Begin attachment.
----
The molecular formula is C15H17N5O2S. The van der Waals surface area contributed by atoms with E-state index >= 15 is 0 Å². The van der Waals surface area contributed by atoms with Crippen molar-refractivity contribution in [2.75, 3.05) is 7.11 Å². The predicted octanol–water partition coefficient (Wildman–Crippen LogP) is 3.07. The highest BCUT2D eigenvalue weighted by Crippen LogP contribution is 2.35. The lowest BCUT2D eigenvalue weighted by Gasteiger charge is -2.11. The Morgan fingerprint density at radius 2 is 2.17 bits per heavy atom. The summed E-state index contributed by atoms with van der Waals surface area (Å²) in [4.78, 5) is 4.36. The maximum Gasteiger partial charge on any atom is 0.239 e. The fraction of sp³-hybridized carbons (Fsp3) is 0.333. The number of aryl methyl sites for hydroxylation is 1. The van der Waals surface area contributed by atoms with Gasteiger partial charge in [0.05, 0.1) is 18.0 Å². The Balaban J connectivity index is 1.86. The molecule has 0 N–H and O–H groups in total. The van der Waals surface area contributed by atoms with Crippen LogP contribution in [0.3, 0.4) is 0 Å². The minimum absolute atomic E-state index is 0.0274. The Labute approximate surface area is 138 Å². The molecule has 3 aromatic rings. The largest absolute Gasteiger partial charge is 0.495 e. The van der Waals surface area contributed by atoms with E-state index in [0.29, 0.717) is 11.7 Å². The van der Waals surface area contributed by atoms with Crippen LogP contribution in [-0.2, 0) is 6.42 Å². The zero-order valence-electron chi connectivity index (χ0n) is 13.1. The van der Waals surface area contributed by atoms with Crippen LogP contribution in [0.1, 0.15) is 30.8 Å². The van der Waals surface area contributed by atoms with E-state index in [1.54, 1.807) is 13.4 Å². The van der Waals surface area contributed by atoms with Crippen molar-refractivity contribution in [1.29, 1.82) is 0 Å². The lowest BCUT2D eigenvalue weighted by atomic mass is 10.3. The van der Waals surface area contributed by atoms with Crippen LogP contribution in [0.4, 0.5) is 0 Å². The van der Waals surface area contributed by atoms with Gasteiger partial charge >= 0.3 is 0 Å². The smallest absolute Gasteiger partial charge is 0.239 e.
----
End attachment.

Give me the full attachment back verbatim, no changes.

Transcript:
The molecular formula is C15H17N5O2S. The van der Waals surface area contributed by atoms with E-state index >= 15 is 0 Å². The van der Waals surface area contributed by atoms with Crippen molar-refractivity contribution in [2.75, 3.05) is 7.11 Å². The predicted octanol–water partition coefficient (Wildman–Crippen LogP) is 3.07. The highest BCUT2D eigenvalue weighted by Crippen LogP contribution is 2.35. The lowest BCUT2D eigenvalue weighted by Gasteiger charge is -2.11. The Morgan fingerprint density at radius 2 is 2.17 bits per heavy atom. The summed E-state index contributed by atoms with van der Waals surface area (Å²) in [4.78, 5) is 4.36. The maximum Gasteiger partial charge on any atom is 0.239 e. The fraction of sp³-hybridized carbons (Fsp3) is 0.333. The number of aryl methyl sites for hydroxylation is 1. The van der Waals surface area contributed by atoms with Gasteiger partial charge in [0.05, 0.1) is 18.0 Å². The Balaban J connectivity index is 1.86. The molecule has 0 N–H and O–H groups in total. The van der Waals surface area contributed by atoms with Crippen LogP contribution in [0.3, 0.4) is 0 Å². The minimum absolute atomic E-state index is 0.0274. The Labute approximate surface area is 138 Å². The molecule has 3 aromatic rings. The largest absolute Gasteiger partial charge is 0.495 e. The van der Waals surface area contributed by atoms with E-state index in [0.29, 0.717) is 11.7 Å². The van der Waals surface area contributed by atoms with Crippen LogP contribution in [-0.2, 0) is 6.42 Å². The zero-order valence-electron chi connectivity index (χ0n) is 13.1. The van der Waals surface area contributed by atoms with Crippen LogP contribution in [0.1, 0.15) is 30.8 Å². The van der Waals surface area contributed by atoms with E-state index in [1.54, 1.807) is 13.4 Å². The van der Waals surface area contributed by atoms with Crippen molar-refractivity contribution in [1.29, 1.82) is 0 Å². The lowest BCUT2D eigenvalue weighted by atomic mass is 10.3. The van der Waals surface area contributed by atoms with Crippen LogP contribution in [0.4, 0.5) is 0 Å². The van der Waals surface area contributed by atoms with Gasteiger partial charge >= 0.3 is 0 Å². The smallest absolute Gasteiger partial charge is 0.239 e.